I headed back toward home after passing four miles and when I reached my driveway I was especially careful to avoid the raised edge that sent me sprawling on Friday. Having missed my run on Saturday, my weekly mileage will be lower than normal for the week.  No matter, I was glad to get back on the road and finish the week with a good running experience.

Friday, October 21, 2011

Laying on my driveway at 4:25 AM

One fall, many injuries: (knee, elbow, shoulder, both hands)
Today's run (street): 2.5 miles

Most of today's run was pleasantly routine but it ended badly. I'd expected colder weather when I laid out my running clothes last night, including long sleeves, long pants and running gloves. The local TV station showed 55° this morning so I opted for short sleeves and running shorts. In retrospect, I wish I'd gone with the original gear.

I ran my usual loop and besides the mild but persistent pain in my lower Achilles, I felt pretty good. By the first mile my Achilles pain had disappeared (as it usually does) and I concentrated more on leg turnover. I had read that arm motion influences cadence and I tried to run with more upper body movement to see if it had a measurable effect on my speed. I'll look at the Garmin read-out to see how my pace compares to earlier in the run, after trying that method.

I was preparing to hit the stop button on my Garmin when I reached my driveway and took a sliding spill along the blacktop. Apparently, my foot caught the edge of the concrete section that leads to the street. I remember falling and hitting the ground, my headlamp flying off and clattering on the ground. It was still very dark at 4:30 AM but I could see a lot of blood and the middle finger on my left hand was numb.

I collected my headlamp and righted myself. It took me three tries to key in the security code to open the garage door and I concentrated on keeping the den floor clean from blood once I'd made it inside. I washed my wounds and sprayed liberally with Dermaplast. Once I saw the extent of my injuries I went upstairs to tell my wife who was up and attending to the damage in an instant. She is a Red Cross volunteer and has been trained to dress wounds. That came in very handy today.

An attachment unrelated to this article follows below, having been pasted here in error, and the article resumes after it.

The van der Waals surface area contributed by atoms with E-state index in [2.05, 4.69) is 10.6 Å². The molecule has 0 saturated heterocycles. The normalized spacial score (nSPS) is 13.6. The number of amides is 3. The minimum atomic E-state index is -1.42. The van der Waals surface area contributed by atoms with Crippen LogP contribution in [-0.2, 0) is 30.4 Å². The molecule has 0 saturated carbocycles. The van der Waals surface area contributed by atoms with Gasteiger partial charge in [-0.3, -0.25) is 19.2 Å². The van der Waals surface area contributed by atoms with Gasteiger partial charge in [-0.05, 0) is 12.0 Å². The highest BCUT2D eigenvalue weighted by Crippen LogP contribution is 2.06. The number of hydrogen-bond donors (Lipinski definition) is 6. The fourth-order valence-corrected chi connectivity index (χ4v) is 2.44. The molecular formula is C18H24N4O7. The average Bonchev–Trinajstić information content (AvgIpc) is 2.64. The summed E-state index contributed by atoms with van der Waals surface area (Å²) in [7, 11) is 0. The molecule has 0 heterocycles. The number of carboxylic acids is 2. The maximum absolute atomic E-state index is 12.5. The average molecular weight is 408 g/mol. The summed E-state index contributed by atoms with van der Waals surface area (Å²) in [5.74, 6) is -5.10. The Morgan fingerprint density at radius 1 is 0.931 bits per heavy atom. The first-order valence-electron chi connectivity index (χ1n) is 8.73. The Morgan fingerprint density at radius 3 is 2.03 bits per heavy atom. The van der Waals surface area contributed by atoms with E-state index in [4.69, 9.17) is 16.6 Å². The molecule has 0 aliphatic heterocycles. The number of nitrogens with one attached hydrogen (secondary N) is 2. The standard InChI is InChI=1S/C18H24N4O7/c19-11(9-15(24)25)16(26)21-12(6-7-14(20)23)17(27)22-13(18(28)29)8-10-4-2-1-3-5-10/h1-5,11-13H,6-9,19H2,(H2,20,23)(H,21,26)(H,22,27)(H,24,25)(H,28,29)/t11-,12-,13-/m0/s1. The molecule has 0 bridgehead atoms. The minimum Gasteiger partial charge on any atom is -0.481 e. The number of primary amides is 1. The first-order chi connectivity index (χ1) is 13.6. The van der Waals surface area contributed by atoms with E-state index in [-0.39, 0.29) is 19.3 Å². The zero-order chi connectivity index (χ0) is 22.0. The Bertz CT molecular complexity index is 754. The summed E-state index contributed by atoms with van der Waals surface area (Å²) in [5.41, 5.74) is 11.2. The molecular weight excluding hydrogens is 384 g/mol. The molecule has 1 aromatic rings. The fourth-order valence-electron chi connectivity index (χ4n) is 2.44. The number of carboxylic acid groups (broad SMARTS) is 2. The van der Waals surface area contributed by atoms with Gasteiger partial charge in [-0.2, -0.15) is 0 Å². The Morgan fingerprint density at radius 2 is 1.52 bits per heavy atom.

I soon realized that the bandaging required for the size and amount of cuts and bruises that I'd received would greatly limit my mobility. Besides that, my finger was aching and I wondered if I should go for X-Rays. I decided then to work from home today, since I wasn't able to shower and probably couldn't manage well on the train and subway.

I'm feeling better after ibuprofen and icing my finger. I can't believe how quickly a routine run could turn into a day-changing event. It could have been far worse and I was fortunate that if I was to trip, it would happen in front of my house. I won't be running tomorrow but hopefully by Sunday I'll be ready to (carefully) return to the road.

Thursday, October 20, 2011

My definition of victory

Victorious
Today's workout (elliptical): 25 minutes

I had lunch yesterday with one of my running mentors, a man who has competed for decades. I told him about Saturday's race and we laughed about my sprint to the end, where I beat out another runner by a second. That made me think about why I race and what I expect from the experience.